Bob Joseph of New Hampton criticized Tilton for what he said is ''a negative attitude toward the people who work for the county.'' He said that he has been a Republican voter for over 50 years but wouldn't vote for any of the members of the committee. ''This is our meeting and you listen to us,'' said Joseph.
Last Updated on Wednesday, 29 October 2014 12:50
LACONIA — The Taylor Community held a ribbon-cutting ceremony Tuesday morning to open its new memory care neighborhood, Opechee Harbor, which will provide specialized residential care for seniors with memory loss and dementia.
Bob Selig, Taylor Community's CEO, said the new "neighborhood" is in response to the need to provide support for seniors and their caregivers in the Lakes Region. "Taylor has a long-standing reputation of providing a quality of life to seniors who are living independently and we can provide that same quality for seniors who are less independent." He said the new neighborhood will be open to Taylor Community residents as well as others and that the first three residents will move in Wednesday and another on Thursday.
Although the demand is great, Selig said the new memory care neighborhood was kept intentionally small to ensure that the caregiving staff could become familiar with each resident and attend to their individual needs. "We want to provide the best quality care available anywhere for residents with memory loss and dementia," Selig said. Taylor will use a universal staff model which assigns the same caregivers to residents day to day to provide continuity of care and build familiarity and trust.
Located on the ground floor of the Ledgeview building, Opechee Harbor will be home for up to 10 residents, six in private rooms. The secure neighborhood also has a dedicated dining room, living room, social club room and country kitchen as well as an outdoor garden sanctuary for flower and vegetable gardening.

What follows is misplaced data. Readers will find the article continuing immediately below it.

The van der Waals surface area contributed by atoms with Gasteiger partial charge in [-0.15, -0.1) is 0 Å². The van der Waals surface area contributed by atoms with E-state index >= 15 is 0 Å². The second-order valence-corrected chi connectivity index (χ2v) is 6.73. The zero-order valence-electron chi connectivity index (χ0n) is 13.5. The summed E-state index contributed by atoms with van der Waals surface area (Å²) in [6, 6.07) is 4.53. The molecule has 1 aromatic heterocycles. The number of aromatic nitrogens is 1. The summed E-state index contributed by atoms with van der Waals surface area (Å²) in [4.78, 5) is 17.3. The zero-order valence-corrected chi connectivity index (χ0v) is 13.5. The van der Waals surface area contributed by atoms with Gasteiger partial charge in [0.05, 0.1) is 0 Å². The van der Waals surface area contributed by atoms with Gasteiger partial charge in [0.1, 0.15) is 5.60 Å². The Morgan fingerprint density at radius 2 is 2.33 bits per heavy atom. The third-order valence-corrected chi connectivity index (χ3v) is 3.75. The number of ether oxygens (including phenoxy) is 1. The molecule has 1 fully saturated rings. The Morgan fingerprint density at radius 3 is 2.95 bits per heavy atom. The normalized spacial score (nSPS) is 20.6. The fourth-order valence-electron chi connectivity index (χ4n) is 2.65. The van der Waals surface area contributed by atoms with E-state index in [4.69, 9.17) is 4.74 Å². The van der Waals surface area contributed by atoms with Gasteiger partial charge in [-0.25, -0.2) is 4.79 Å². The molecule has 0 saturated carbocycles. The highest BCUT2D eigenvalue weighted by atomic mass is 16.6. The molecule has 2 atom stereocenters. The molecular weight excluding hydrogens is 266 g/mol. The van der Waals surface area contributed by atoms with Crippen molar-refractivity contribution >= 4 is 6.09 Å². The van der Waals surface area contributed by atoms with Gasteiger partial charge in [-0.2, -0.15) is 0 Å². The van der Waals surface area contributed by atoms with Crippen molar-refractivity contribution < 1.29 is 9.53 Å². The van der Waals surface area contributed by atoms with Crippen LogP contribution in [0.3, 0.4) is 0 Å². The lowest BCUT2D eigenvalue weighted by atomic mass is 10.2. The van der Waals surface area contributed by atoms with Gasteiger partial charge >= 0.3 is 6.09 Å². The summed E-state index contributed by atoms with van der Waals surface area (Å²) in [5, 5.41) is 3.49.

"We recognize the need within Taylor and the community at large to offer dedicated support and care in a secure environment which promotes the highest quality of life for residents and their families," said Liz Pomeroy, Taylor's administrator and vice president of Operations.
She said that several staff members have already been certified in habilitation therapy, a care philosophy specifically developed for persons with dementia and endorsed by the Alzheimer's Association. In preparation for the new neighborhood, three Taylor staff members recently completed the Alzheimer's Association's "Train the Trainer" program for dementia care. Paulette Beyer, coordinator of Assisted Living; Stephanie Bennett, clinical director of Care Management, and Pomeroy are now trained to train staff in an intensive and experiential-based program in the habilitation philosophy.
"We already provide individual and supportive care to seniors at any age and with any diagnosis," Pomeroy said. "But our new specialized neighborhood will provide enhanced quality of life by fully integrating the habilitation model into every aspect of our residents' lives."
She said that a fishing tackle box and knitting materials in the unit are examples of items that rekindle positive memories and help provide a safe, secure and supportive environment for residents, who will be encouraged to help prep their own meals and retain skills important for their emotional well-being.
Selig says the neighborhood was built in an area of Ledgeview formerly used for storage and was designed by architect Peter Stewart and built by Bonnette, Page and Stone Corp.. Total cost for the project was $550,000, according to Selig.
Laconia Mayor Ed Engler (left) on Tuesday cuts a ceremonial purple ribbon to open the Taylor Community's new Opechee Harbor Memory Care neighborhood at the Ledgeview building, along with Bob Smith, chairman of the board of trustees of the Taylor Community and Bob Selig, CEO of the Taylor Community. (Roger Amsden/for The Laconia Daily Sun)